NEW YORK ( Stockpickr) -- The U.S. presidential election is now less than two months away. And with almost everyone in Washington squarely focused on that event, little new legislation will be passed.
That means the "
" will linger into November and beyond. This cliff, which calls for a wide range of automatic spending cuts and tax hikes at the end of 2012, is seen as such a draconian move that few have believed it will really happen. Yet in recent weeks, a small chorus of investors is beginning to wonder if such a cavalier attitude is warranted.
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Washington has achieved little in recent years, and it may be unwise to expect our nation's legislators to wake up and take action at the very last minute. Many politicians appear more inclined to score points against rivals than actually figure out ways to hammer out bipartisan agreements. So we may just head over that cliff anyway.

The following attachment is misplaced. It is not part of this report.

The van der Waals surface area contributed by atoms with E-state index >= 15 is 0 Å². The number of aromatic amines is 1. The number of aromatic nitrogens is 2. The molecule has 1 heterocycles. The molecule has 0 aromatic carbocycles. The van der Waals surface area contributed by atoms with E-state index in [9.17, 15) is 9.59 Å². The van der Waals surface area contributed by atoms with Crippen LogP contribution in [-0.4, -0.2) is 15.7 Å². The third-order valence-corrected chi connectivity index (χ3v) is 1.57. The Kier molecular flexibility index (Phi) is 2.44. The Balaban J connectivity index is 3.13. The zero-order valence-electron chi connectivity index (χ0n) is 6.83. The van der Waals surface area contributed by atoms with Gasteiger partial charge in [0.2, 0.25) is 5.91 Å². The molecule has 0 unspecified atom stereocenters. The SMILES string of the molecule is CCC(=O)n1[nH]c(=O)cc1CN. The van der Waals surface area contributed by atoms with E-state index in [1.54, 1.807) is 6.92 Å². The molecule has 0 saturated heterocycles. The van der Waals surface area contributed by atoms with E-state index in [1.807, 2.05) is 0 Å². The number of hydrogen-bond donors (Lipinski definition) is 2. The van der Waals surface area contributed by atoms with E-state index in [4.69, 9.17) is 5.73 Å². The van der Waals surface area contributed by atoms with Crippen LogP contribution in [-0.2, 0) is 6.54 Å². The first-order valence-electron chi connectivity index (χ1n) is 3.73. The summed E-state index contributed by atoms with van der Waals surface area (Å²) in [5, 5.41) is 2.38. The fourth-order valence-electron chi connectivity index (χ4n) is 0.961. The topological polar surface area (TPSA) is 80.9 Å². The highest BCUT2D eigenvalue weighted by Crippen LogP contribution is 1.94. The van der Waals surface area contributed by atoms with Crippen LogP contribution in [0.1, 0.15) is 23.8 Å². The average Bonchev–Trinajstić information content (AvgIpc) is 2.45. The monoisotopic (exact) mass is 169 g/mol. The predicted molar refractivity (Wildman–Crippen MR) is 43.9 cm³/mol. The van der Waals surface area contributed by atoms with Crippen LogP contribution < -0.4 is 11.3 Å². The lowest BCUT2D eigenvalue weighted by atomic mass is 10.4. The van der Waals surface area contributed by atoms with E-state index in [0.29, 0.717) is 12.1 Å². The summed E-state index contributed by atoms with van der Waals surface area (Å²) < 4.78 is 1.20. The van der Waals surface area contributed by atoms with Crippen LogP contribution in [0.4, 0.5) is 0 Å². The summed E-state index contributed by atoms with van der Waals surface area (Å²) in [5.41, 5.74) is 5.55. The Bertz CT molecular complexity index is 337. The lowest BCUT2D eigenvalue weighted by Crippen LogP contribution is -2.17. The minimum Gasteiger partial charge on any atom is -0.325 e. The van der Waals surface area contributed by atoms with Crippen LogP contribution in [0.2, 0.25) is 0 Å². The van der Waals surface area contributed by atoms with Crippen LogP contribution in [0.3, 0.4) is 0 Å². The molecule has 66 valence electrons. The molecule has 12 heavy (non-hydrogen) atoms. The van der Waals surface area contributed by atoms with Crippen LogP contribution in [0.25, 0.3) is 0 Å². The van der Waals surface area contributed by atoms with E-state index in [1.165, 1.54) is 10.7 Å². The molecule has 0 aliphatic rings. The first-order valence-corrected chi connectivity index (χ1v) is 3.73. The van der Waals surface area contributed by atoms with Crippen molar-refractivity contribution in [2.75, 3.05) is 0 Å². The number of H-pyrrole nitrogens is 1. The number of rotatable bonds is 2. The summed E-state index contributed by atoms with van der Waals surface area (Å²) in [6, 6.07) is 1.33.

If so, many companies are very vulnerable. The U.S. government buys a wide range of goods and services every year, and massive automatic cuts would mean that virtually every government contract would need to be re-written.
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five companies that can ill afford to see the fiscal cliff put into action
Though many defense stocks count on the U.S government for a big part of their revenue, few are as vulnerable as
(GD - Get Report)
, which has been slow to pursue international sales to offset possible U.S. defense cuts.
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Not only that, but GD has made a big push into information technology, taking on many systems and projects that the U.S. government has outsourced in the past decade. As the government tightens its belt in the years ahead, outsourcing is expected to be replaced by "insourcing" as contracts are cut.
Goldman Sachs noted in a July 2012 report that "GD has the largest exposure to Government IT & Services and to the US Army of any of the large-cap Defense primes, two end markets which we expect to be the most challenged within the Defense sector for several years." Goldman sees shares falling from a recent $66 to $56.